It is no surprise that people are distraught and perplexed when their otherwise lovely dog behaves in ways they deem egregious, specifically when they growl at or bite people. A gentleman with a 3 year-old Jack Russell Terrier, Lido, contacted me regarding his dog’s tendency to growl at him.
He explained that this happened only in the evening and was curious why his dog seemed relatively mild mannered during the daytime hours, but switched into another state of mind altogether in the evenings. After a bit of investigating it became clear that Lido’s night time growling had more to do with the fact that the evenings were when he was most likely to be in the situation that seemed to trigger these incidents. That is, Lido’s growling was limited (for the time being anyway), to those times when he was resting on the bed and his owner came in to go to sleep.
Guarding people, places and things is normal for dogs (and for most people!) and growling is a dog’s way of giving a warning. The aggressive display may stop with a growl (especially if the perceived threat goes away) or it may be a precursor to snapping and biting. While all of this (growling, snapping, and biting) are normal behaviors for dogs, that doesn’t mean they are also acceptable for a pet dog. Growling (at any time of the day!) and what it might lead to clearly do not bode well for a dog to live a long and happy life with his or her family. Therefore, this is a serious issue and usually requires the personal attention of a professional trainer.
Like many dogs, Lido was a little confused about his place in the world. Growling at his people, or any other person for that matter, is sort of like a business owner screaming at their clients. Making clients happy is how you run a successful business, pay my rent, utilities and food bills. It is how a business owner survives, and they know it. Likewise, if Lido clearly understood that his people are the key to his survival (as they provide the food, water, toys, attention, etc.) then it would be much less likely that he would risk upsetting them (and therefore not benefitting from their ability to share their resources) by behaving aggressively towards them.
The old fashioned way of dealing with this problem would be to fight fire with fire. That is, to physically and verbally punish Lido when he growled. While this may work sometimes, more often than not this makes the problem worse. It may become a battle of human hands and voice against dog teeth! A fight that is clearly favored towards the dog and to the failure of the canine/human relationship. Furthermore, punishing a dog for growling is a sure fire way to eliminate a very valuable warning signal. I suspect just about everyone would prefer a dog growl at them rather than bite (if you had to choose!). If you punish a dog for growling, odds are you aren’t getting rid of the underlying issue (i.e. tension, stress, etc. around the stimulus that caused the growling). All you are doing is teaching the dog to bypass the warning phase (the growl) and leap right to the next level of response to a perceived threat (lunging, snapping and/or biting).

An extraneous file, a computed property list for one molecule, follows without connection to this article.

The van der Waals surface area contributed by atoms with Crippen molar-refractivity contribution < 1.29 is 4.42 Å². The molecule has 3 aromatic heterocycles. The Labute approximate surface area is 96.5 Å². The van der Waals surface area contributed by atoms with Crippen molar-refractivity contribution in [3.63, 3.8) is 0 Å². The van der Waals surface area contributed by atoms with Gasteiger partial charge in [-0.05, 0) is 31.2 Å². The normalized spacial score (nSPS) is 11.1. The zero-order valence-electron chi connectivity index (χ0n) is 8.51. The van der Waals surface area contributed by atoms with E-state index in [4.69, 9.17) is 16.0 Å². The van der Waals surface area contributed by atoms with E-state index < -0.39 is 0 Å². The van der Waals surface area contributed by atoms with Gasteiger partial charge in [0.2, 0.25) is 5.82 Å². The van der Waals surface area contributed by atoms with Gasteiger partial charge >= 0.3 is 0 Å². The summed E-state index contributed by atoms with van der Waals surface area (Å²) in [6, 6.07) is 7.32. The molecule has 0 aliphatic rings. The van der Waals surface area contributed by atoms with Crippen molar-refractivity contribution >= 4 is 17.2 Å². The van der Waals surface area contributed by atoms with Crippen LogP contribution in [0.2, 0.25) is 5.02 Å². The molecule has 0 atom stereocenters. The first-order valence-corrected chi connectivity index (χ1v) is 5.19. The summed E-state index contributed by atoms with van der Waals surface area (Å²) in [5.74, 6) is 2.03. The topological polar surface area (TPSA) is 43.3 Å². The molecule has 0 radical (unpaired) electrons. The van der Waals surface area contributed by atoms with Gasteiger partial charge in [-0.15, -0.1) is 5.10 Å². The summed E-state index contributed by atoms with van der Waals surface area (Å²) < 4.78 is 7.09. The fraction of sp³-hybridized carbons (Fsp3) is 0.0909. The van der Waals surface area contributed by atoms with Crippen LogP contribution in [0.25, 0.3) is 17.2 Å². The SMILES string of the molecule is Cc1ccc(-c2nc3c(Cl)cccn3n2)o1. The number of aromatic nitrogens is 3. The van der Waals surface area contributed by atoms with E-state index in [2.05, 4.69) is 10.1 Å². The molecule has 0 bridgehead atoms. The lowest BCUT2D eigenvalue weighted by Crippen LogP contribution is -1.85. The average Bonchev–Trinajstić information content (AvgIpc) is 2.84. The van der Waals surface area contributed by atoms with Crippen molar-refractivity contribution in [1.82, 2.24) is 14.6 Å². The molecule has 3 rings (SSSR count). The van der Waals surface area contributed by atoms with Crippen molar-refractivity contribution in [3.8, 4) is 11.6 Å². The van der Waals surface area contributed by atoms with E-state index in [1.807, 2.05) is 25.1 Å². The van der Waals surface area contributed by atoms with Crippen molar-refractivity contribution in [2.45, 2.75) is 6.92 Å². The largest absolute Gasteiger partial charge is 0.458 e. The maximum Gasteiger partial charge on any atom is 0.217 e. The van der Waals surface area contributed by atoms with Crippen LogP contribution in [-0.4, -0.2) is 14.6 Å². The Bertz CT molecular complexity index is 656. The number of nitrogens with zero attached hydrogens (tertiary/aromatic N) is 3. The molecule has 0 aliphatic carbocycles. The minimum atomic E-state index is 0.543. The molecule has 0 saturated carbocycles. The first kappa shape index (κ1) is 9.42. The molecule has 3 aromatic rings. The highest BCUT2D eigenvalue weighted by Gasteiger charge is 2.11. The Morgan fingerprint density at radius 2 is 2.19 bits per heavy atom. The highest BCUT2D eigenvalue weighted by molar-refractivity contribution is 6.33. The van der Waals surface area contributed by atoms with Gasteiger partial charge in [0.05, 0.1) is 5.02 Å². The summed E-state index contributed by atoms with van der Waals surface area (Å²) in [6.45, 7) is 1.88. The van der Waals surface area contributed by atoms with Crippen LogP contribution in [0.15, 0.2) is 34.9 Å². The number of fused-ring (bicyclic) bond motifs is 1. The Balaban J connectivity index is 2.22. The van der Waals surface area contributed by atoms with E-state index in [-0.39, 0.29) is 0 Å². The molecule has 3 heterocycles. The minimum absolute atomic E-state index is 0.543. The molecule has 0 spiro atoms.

It is much smarter to use your brain to train rather than brawn and with that in mind I set a two step plan for the family:
1. Get Lido on a Learn to Earn Program: Rather than give Lido free access to all the things he wants in life (food, toys, your attention, access to furniture, going for walks, etc.) I asked his family to get control of all of these things and have Lido earn what he wanted (sort of like we all do when we go to work for a paycheck).
2. I asked him family to teach Lido a few behaviors (we started with sit, down and hand targeting) and to ask him to do one of those before he gets anything. This is a vital part of teaching Lido to have a respectful, compliant and enriching relationship with his people by reminding him how important they are and therefore how silly it would be to be anything but super sweet to them! In this way Lido would be gently guided towards a more compliant state of mind and more mannerly and safe behavior.
In addition, I asked them to keep Lido on a leash at all times when they are home and supervising him. This way they can manage him safely and effectively. Specifically, by keeping him off the bed except for those times when they are working on teaching him to wait to get on the bed until given permission and then to get off the bed when requested. As a way of employing the Learn to Earn approach in regards to bed privileges, we taught Lido by keeping him on leash and preventing him from jumping on the bed, waiting for him to sit next to the bed, highlighting or marking that moment by saying ‘yes’ and then patting the bed for him to jump up. Lido is developing a wonderfully rapid and reliable response to being asked to get off the bed as a result of lots of 3-5 minute on leash training sessions where we ask him to get off and then reward him by tossing a piece of his dry food on the ground as a reward.
Getting control of Lido’s issue with guarding the bed is well under way and as an added benefit all of the effort will help decrease the chances that Lido’s tendency to guard will generalize to other things.